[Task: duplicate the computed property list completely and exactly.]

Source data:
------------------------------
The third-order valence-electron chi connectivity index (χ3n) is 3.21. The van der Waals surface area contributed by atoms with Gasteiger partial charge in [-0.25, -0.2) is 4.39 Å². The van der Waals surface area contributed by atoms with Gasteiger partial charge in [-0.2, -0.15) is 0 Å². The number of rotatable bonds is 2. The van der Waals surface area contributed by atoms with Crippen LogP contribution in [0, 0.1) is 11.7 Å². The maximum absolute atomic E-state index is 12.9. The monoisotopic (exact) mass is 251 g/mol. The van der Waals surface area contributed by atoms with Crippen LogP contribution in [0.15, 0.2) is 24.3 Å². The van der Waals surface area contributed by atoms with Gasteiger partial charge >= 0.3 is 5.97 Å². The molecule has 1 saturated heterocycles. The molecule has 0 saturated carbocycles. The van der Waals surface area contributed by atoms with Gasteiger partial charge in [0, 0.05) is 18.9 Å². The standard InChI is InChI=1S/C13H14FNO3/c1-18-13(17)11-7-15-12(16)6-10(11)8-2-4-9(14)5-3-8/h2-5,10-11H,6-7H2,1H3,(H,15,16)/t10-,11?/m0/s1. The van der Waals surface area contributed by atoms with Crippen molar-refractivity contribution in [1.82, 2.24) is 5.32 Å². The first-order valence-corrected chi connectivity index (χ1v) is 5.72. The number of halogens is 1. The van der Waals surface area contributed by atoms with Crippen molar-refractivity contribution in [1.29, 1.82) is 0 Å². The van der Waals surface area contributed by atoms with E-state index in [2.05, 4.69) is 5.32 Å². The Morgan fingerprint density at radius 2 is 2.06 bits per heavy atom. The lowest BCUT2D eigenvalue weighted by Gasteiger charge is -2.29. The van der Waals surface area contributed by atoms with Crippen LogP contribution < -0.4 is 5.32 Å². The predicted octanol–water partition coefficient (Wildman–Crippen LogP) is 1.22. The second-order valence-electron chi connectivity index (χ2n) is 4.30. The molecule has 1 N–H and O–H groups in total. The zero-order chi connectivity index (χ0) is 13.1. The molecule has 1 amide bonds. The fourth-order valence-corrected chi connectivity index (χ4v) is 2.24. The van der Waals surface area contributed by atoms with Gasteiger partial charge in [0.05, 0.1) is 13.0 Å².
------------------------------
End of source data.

The third-order valence-electron chi connectivity index (χ3n) is 3.21. The van der Waals surface area contributed by atoms with Gasteiger partial charge in [-0.25, -0.2) is 4.39 Å². The van der Waals surface area contributed by atoms with Gasteiger partial charge in [-0.2, -0.15) is 0 Å². The number of rotatable bonds is 2. The van der Waals surface area contributed by atoms with Crippen LogP contribution in [0, 0.1) is 11.7 Å². The maximum absolute atomic E-state index is 12.9. The monoisotopic (exact) mass is 251 g/mol. The van der Waals surface area contributed by atoms with Crippen LogP contribution in [0.15, 0.2) is 24.3 Å². The van der Waals surface area contributed by atoms with Gasteiger partial charge >= 0.3 is 5.97 Å². The molecule has 1 saturated heterocycles. The molecule has 0 saturated carbocycles. The van der Waals surface area contributed by atoms with Gasteiger partial charge in [0, 0.05) is 18.9 Å². The standard InChI is InChI=1S/C13H14FNO3/c1-18-13(17)11-7-15-12(16)6-10(11)8-2-4-9(14)5-3-8/h2-5,10-11H,6-7H2,1H3,(H,15,16)/t10-,11?/m0/s1. The van der Waals surface area contributed by atoms with Crippen molar-refractivity contribution in [1.82, 2.24) is 5.32 Å². The first-order valence-corrected chi connectivity index (χ1v) is 5.72. The number of halogens is 1. The van der Waals surface area contributed by atoms with Crippen molar-refractivity contribution in [1.29, 1.82) is 0 Å². The van der Waals surface area contributed by atoms with E-state index in [2.05, 4.69) is 5.32 Å². The Morgan fingerprint density at radius 2 is 2.06 bits per heavy atom. The lowest BCUT2D eigenvalue weighted by Gasteiger charge is -2.29. The van der Waals surface area contributed by atoms with Crippen LogP contribution < -0.4 is 5.32 Å². The predicted octanol–water partition coefficient (Wildman–Crippen LogP) is 1.22. The second-order valence-electron chi connectivity index (χ2n) is 4.30. The molecule has 1 N–H and O–H groups in total. The zero-order chi connectivity index (χ0) is 13.1. The molecule has 1 amide bonds. The fourth-order valence-corrected chi connectivity index (χ4v) is 2.24. The van der Waals surface area contributed by atoms with Gasteiger partial charge in [0.05, 0.1) is 13.0 Å².